Review of Iain M. Banks’ Consider Phlebas
Posted by Jason on February 12, 2009
I posted this review on my page over at Goodreads, but I thought it might go well here, too. I’m going to try to make more of an effort to write reviews (at least short ones) of books I’ve been reading. I don’t know if anyone’s really interested in reading them, but at least my thoughts are out there. Better than just keeping ’em in my own head, where they do no one any good!
Anyway, I invite feedback as always. Hope you enjoy!
First of all, the obligatory SPOILER WARNING. Are you warned yet? ‘Kay. If you want to avoid spoilers, you can skip down to the summary at the end.
I have mixed feelings about this book. On the one hand, I love the vast backdrop and the space opera elements. Banks seems to have created a fantastic universe to play in, populated by interesting people, filled with some very sexy technology, and nuanced by a subtle political configuration. Sometimes, however, I felt that much of this detail was only a facade; Banks throws out great names for places, groups, religions, etc., but I sense that he has no more idea what these things are and how they work than the reader does. His flagship setting, the Culture, seems to be much better thought out. Unfortunately, we only see them mostly on the fringes of this novel, though they seem much more interesting than most of what we directly contact in the text. If I do go on to read any of Banks’ other novels, it will be because of this richness of setting.
If I do read those other Culture novels, it won’t be because I was lured by Banks’ actual prose. Though the story in Consider Phlebas is certainly exciting, I felt it suffered greatly from a lack of direction and some strange pacing. The story starts off well, with an exciting rescue of the main character, Horza, from certain death. Great, action! Following this, Horza is given a very definite mission with specific place, time, and goals. Fantastic setup.
Then the story goes off the rails. Horza is led on a series of misadventures, side trips, and turns of bad luck before he can even begin to get to what he’s supposed to be doing (and what the audience expects the novel to be about). Some of these diversions are interesting, some exciting, but ultimately they go on way too long, leaving the reader to wonder when will heever get back to what he’s supposed to be doing. To put it another way, Horza doesn’t even get to the situation described on the jacket blurb until well over halfway through the novel.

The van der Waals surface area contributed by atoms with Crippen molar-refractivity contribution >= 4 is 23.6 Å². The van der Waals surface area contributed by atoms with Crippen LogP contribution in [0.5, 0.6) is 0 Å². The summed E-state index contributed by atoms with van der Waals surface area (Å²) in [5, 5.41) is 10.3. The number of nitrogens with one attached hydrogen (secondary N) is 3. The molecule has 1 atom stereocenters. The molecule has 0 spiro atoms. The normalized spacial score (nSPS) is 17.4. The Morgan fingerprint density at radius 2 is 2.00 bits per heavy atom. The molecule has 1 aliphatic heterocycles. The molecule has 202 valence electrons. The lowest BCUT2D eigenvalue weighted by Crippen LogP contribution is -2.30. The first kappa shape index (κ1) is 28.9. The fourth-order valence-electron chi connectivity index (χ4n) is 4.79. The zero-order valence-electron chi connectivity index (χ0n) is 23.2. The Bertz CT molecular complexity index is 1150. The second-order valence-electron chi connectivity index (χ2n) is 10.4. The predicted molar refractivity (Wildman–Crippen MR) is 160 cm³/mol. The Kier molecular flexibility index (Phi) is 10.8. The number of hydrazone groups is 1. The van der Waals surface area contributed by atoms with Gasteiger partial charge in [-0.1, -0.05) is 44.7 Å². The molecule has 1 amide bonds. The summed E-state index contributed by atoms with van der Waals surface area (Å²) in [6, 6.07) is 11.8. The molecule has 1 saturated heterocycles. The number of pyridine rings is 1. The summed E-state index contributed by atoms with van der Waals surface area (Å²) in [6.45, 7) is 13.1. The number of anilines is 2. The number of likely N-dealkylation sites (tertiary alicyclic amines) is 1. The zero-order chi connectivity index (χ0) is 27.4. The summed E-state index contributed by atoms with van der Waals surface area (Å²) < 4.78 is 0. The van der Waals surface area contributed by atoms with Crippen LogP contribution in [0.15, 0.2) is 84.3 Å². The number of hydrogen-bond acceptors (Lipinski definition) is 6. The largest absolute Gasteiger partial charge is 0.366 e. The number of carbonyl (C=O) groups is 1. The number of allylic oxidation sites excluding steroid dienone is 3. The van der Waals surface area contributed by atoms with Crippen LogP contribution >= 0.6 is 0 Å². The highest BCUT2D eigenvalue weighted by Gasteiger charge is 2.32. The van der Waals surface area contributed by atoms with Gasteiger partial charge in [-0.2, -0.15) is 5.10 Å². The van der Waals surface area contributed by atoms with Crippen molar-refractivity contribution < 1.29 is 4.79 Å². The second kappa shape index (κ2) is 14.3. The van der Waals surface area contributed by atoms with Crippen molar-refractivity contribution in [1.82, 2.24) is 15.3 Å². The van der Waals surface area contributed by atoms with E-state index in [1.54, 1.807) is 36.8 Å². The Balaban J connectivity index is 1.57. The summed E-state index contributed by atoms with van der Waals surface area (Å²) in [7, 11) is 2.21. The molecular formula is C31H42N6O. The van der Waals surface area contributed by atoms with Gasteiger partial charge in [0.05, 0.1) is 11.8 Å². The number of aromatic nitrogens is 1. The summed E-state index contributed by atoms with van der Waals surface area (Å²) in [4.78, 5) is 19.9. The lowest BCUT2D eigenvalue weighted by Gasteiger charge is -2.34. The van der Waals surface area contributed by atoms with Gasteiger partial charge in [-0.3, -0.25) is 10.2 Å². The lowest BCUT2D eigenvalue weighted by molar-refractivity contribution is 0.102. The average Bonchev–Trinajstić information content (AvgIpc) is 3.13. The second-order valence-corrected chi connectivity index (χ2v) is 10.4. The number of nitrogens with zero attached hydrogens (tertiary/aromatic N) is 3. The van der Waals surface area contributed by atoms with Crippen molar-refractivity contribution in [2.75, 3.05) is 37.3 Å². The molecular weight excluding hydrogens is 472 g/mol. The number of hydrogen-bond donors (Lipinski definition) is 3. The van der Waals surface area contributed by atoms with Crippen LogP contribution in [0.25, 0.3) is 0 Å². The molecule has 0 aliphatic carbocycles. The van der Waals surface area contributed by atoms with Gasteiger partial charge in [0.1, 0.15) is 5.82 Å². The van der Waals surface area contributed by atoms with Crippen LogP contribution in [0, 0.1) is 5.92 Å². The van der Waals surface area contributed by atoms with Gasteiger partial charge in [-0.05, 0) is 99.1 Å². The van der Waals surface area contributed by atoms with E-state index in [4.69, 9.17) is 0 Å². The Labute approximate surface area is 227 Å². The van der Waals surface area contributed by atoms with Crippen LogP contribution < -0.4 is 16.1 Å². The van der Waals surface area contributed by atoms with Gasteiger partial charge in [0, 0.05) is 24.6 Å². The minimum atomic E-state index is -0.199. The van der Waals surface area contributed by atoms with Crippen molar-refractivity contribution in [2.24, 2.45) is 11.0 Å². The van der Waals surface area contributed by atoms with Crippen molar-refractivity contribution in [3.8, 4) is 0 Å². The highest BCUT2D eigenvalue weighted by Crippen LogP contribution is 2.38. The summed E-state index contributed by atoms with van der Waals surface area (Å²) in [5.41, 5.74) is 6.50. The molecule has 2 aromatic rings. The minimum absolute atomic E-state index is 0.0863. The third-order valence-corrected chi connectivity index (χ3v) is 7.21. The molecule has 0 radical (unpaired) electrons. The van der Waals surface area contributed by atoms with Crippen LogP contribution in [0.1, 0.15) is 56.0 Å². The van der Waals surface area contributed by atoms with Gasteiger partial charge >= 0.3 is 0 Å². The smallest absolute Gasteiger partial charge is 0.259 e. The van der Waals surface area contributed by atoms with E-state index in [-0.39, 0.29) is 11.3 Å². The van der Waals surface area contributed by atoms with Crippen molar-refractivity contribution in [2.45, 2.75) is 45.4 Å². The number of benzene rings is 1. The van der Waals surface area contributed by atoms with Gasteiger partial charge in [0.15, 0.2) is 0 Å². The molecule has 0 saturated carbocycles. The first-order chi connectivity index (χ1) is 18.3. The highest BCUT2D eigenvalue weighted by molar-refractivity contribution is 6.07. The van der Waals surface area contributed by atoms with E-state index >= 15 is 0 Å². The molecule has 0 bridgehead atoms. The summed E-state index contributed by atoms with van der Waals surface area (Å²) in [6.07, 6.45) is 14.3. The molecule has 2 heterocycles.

The pacing of the text itself also felt horrendously slow at times. Banks seems to love writing action scenes–and, in fact, he’s quite good at it!–but some seemed to drag on interminably. At a few points, I found myself skimming or skipping entirely several pages of fight scene. I’m not sure if this was just my personal preferences, or the fact that really only the outcome of the fights mattered to the plot. (I have the same problem with action movies: I often find myself drumming my fingers, thinking “Enough already, just get on with the story.”)
The climax suffered from similar problems. Banks spends at least 75 pages setting up for it, when any astute reader clearly sees it coming after, say, 5 or 10. I was more than ready for the novel to be over long before the last page arrived.
Speaking of the ending, (you did see that SPOILER WARNING up above, right?) I found the outcome to be extremely dissatisfying. At the risk of overgeneralizing, Horza fails in his mission and everyone dies, including him. One (arguably minor) character survives, and another one is maimed (or its equivalent, anyway). I don’t need a happy ending per se, but I was left feeling that everything the characters had done (and my time spent reading about it) was more or less a big waste of time. Not to mention the fact that characters I’d worked hard to care about were offed seemingly without a care. I can only imagine that Banks was trying to make a statement about the pointlessness of war; all I got was a lesson on the pointlessness of reading the last 500 pages.
Consider Phlebas sets up an extremely compelling universe, full of fun places and people to explore. It hints at some very interesting thoughts and questions on what it means to be human, sentient, even alive. Unfortunately, it’s marred by poor pacing, lack of focus, and an overbearing action movie mentality. This was the first written of Banks’ Culture novels, and I hope that these are just first-timer mistakes. I’ll probably give at least one more Culture novel a chance, to be fair, but I’m not putting it too high on the reading list.